Published: 10.09.09
Semiconductor Technology

Fast transistors for the digital world

Our society is insatiable as far as the transfer of data is concerned. Consequently, increasingly faster and cheaper transistors are being developed. In row in recent months, researchers from ETH Zurich have now broken the world record for the switching speed of nitride-based transistors that use silicon as a substrate several times.

Nicole Kasielke
The transistors are produced under clean-room conditions in the Firstlab. (Photo: O. Ostinelli/ETH Zurich)
The transistors are produced under clean-room conditions in the Firstlab. (Photo: O. Ostinelli/ETH Zurich) (large view)

Although Youtube was for example only founded in 2005, 100 million videos are watched daily on its platform, and the amount of digital information in our society is constantly rising. In 2006, for example, 161 billion gigabytes of digital information were produced – three million times as much information ever stored in books. What’s more, by 2010 this figure will already have increased to about 1000 billion gigabytes per year.

Few people are aware that not only does one always need better software to process such enormous amounts of data, but that the demands on hardware also continually increase. Transistors are pivotal elements in this struggle: small semiconductor components that can be controlled through the flow of electrons to work like microscopic switches or amplifiers in the nanometer scale.

Faster and faster the goal

Colombo Bolognesi, Professor of TeraHertz Electronics at the Laboratory of Electromagnetic Fields and Microwave Electronics, and his group are experts when it comes to fast transistors. Their goal is to improve their speed of operation. After all, the faster a transistor operates, the more information it can process in a given time. The researchers therefore combine semiconductor materials in different layers to enable the electrons to flow as quickly as possible. They also try to make the transistors as small as possible so that the electrons travel shorter distances, thereby enhancing the operation speed of the devices. These semiconductor layers have to be prepared under the cleanest conditions as they are often only as thick as a few atomic layers. Bolognesi’s research group is thus one of the principal users of the FIRST Lab (http://www.first.ethz.ch/) on the Hönggerberg. One of the special transistor technologies that Bolognesi’s group is working on is based on aluminium gallium nitride (AlGaN/GaN) and has high electron mobility, thus belonging to the “High Electron Mobility Transistors (HEMTs)” class of transistors.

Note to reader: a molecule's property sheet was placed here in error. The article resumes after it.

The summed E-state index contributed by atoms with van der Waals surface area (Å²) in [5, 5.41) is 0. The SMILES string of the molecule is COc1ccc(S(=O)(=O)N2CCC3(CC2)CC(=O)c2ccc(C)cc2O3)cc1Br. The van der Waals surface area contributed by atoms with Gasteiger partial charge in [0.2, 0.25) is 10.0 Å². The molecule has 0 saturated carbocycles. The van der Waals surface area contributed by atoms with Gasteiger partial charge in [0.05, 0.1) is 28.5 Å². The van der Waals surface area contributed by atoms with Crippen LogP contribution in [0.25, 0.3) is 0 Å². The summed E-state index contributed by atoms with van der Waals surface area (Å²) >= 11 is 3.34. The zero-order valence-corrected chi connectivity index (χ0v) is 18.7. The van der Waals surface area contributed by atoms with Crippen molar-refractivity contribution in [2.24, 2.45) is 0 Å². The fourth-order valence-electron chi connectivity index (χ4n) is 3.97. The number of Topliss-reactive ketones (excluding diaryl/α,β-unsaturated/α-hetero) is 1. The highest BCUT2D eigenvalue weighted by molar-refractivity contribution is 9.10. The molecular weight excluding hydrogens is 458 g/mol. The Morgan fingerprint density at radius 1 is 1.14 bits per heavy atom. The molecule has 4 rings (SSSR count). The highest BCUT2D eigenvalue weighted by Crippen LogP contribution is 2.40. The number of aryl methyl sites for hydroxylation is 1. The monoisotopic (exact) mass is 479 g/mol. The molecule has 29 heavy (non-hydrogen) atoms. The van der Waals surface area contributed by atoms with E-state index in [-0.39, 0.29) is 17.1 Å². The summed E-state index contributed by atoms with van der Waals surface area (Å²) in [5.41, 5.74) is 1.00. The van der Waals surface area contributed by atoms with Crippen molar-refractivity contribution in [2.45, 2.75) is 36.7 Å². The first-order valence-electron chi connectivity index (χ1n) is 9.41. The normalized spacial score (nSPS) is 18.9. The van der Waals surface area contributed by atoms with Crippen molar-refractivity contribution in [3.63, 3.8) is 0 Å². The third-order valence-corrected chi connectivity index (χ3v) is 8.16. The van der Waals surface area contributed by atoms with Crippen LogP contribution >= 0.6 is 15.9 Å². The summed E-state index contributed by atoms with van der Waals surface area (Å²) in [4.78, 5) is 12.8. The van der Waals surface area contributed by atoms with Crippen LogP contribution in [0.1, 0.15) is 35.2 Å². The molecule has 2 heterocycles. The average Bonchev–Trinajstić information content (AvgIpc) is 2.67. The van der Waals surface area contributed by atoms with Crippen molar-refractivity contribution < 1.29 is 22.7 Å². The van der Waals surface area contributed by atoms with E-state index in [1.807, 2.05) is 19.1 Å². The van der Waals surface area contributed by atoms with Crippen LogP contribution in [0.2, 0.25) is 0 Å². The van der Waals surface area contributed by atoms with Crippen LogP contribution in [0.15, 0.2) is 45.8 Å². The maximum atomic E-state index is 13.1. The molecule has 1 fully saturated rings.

AlGaN/GaN HEMTs are of technological importance because they can support large current flows and high voltages while remaining functional at elevated temperatures. Over the last few months, Bolognesi and his students have managed to beat the record for the switching speed of AlGaN/GaN HEMTs on silicon substrates several times in a row: the record is now 108 GHz. “Other groups had only managed 28 GHz up to now using similar technology, so we are almost four times as fast”, says Bolognesi, putting his team’s achievement into perspective.

Price is the deciding factor

Usually, sapphire or silicon carbide is used as the substrate material for AlGaN/GaN HEMTs. However, in consumer electronics the part price plays a big role, as does device performance. For large scale production, every cent you save on a transistor means a better profit. This is why intensive research is being conducted worldwide on realizing efficient AlGaN/GaN transistors on low-cost silicon substrates.

Silicon is cheaper than the customary substrates currently available as it is extremely abundant in nature, constituting about 26 percent by weight of the earth’s crust. For Bolognesi, likely high-volume applications for AlGaN/GaN HEMTs on silicon will be in automotive anti-collision radars which operate at 77 GHz, or in mobile telephone base station transmitter systems. In particular, such transmitters could save energy through components that also work with a much better efficiency than currently available alternatives. This would not only be good for the mobile phone operators’ wallets, but also for the environment. However, Bolognesi states that the direct commercial application is not the primary aim of his team’s research: “We are looking to demonstrate what is possible in practically manufacturable devices while trying to push their physical limits of operation.”

Transistors for space applications and optical networks

Bolognesi and his team do not only seek to break transistor performance records; they also develop transistors for practical applications –Indium Phosphide HEMTs, for instance, which are used in astronomical applications. Bolognesi’s team produces special low-noise transistors for the Deep Space Network on behalf of the European Space Agency (ESA). American aerospace companies are actually the leaders in the field but, as their transistor technology is also applied in intelligence satellites, it cannot be sold abroad. The ESA therefore relies on ETH Zurich’s expertise for some of its systems.
Bolognesi and his group are also active in the field of bipolar transistors, which are used in optic networks. Currently, the highest transmission rate for optic networks is 100–150 Gb/s in the lab (10-40 Gb/s in commercial systems). If Bolognesi’s team succeeds in improving the speed of bipolar transistors to 1 Terahertz, however, the transmission rate would double to reach 300 Gb/s or more.

 
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